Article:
Many epithelial tissues are classified as being squamous, cuboidal, or columnar based upon the height of their lateral membranes. CDB researchers Yuou Wang and Bill Brieher identified a protein known as CD2AP as a key factor necessary for building up the lateral membrane.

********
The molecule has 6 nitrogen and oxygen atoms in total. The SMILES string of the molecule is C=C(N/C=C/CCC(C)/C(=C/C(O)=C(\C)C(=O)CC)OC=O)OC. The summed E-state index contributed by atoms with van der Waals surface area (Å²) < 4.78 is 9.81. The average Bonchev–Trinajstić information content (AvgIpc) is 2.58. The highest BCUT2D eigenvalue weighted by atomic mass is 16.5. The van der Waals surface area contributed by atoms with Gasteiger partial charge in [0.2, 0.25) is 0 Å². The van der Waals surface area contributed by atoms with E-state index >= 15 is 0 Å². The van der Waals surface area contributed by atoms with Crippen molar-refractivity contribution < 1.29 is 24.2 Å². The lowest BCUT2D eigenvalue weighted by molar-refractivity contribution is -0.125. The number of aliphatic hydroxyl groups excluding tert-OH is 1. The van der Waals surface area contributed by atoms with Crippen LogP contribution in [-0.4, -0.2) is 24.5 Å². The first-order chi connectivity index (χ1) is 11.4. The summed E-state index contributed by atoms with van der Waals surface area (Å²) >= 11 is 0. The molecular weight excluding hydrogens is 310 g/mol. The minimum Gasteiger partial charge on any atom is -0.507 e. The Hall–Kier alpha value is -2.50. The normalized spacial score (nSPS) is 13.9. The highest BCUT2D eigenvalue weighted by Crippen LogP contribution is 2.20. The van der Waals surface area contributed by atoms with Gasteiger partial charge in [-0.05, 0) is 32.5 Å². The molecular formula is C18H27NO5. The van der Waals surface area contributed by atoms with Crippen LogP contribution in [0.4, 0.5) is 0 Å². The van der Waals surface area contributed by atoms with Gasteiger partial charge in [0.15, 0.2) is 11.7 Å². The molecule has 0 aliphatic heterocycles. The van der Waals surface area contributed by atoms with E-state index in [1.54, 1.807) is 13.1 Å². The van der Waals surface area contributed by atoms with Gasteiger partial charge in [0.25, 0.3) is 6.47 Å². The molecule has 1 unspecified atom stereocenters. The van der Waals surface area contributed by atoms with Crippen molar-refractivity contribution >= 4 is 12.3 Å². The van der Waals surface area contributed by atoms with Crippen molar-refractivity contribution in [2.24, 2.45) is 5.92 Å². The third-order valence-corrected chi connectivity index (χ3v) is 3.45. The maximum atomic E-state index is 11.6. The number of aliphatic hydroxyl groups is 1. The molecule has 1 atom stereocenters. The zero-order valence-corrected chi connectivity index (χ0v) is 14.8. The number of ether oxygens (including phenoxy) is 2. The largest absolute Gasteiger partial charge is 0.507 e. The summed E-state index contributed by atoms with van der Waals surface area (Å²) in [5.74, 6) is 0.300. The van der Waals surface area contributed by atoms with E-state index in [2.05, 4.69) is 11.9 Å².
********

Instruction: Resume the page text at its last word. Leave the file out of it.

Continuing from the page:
Kidney epithelial cells depleted of CD2AP become very thin and convert from their normal cuboidal morphology to a squamous morphology. CD2AP binds to both actin filaments, which are used to physically organize cells, as well as PI-3-Kinase, which phosphorylates a lipid to send various signals to the cell. Both actin and PI-3-Kinase depend on CD2AP function while actin organization depends on PI-3-Kinase and vice versa. The results suggest the existence of a positive feedback loop in which CD2AP links actin polymer assembly to PI-3-Kinase activation which in turn triggers more actin assembly to build up the lateral membrane. Interesting questions for the future are to know if this same signaling pathway can be modulated to dial in the height of the lateral membrane to generate squamous versus cuboidal versus columnar epithelial tissue and whether mutations in CD2AP that cause inherited kidney disease affect cell height.